In a Rosslyn bistro every table boasts a small, dark green potted palm. It is Chamaedorea elegans, the Parlor Palm.Often sold under the erroneous name Neanthe bella, this graceful dwarf species from Mexico and Central America is well suited to dim light and does not resent being dried out once in a while. It is a slow-growing palm and will remain an attractive 12 to 18-inch plant for a long time.

As a houseplant, the Parlor palm is used in every kind of container - small seedings in terrariums or dish gardens; older plants as single or multiple specimens in pots. Eventually a potted plant may attain a height of 4 feet with arching, spreading fronds as long as 3 feet. The larger plants make handsome floor specimens.

A surprise comes wit this palm. It produces flowers when only a foot tall or smaller. The flowers are borne in yellow clusters and often rise on stalks above the feathery foliage. Male and female flowers appear on different plants; to get seeds there must be plants of both kinds.

You can bring a tropical element to your home when you add this palm to your indoor garden. Give it an eastern or western exposure, winter and summer. Do not place it in direct sun or the leaves will burn. It will thrive in the bright, indirect light of a shadowless north window. In summer, you can place it outdoors in light shade, sheltered from damaging winds. Feed it every two months from March to October with a general houseplant fertilizer diluted to one-quarter the strength recommended by the manufacturer.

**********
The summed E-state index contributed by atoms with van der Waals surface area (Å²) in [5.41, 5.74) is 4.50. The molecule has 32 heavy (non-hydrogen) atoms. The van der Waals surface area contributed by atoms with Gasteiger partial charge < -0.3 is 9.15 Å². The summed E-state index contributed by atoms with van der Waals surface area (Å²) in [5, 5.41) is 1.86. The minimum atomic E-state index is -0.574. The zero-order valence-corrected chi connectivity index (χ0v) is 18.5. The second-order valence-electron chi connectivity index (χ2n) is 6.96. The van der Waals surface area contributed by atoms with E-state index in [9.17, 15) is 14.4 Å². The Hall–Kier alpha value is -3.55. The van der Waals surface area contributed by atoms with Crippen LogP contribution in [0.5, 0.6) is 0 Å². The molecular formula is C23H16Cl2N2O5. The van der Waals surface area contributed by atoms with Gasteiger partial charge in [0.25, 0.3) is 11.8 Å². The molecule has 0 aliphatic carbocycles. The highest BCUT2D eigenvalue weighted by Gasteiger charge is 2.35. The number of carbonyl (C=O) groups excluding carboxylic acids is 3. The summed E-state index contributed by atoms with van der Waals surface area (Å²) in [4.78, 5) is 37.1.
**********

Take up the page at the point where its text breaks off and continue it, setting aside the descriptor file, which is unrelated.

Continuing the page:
Young plants need to be repotted every year in the next larger size pot. Older plants prefer to be somewhat potbound and can remain healthy for 10 to 15 years in the same pot with only an annual top-dressing of fresh soil.

Palms collect dust. The fronds should be washed or wiped with a moist cloth once a month to keep the pores from clogging with dust and to emphasize the dark green color.

Chamaedorea elegans has a leaf and growth pattern to be found in few other houseplants. It adjusts well to the indoor environment, particularly air conditioning and dim corners, and grows well in artificial light. The restauranteur chose well when he added the charm of this miniature to his turn-of-the-century decor.

Is it any wonder that Chamaedorea elegans is characterized by some palm fanciers as a "horticultural gem?"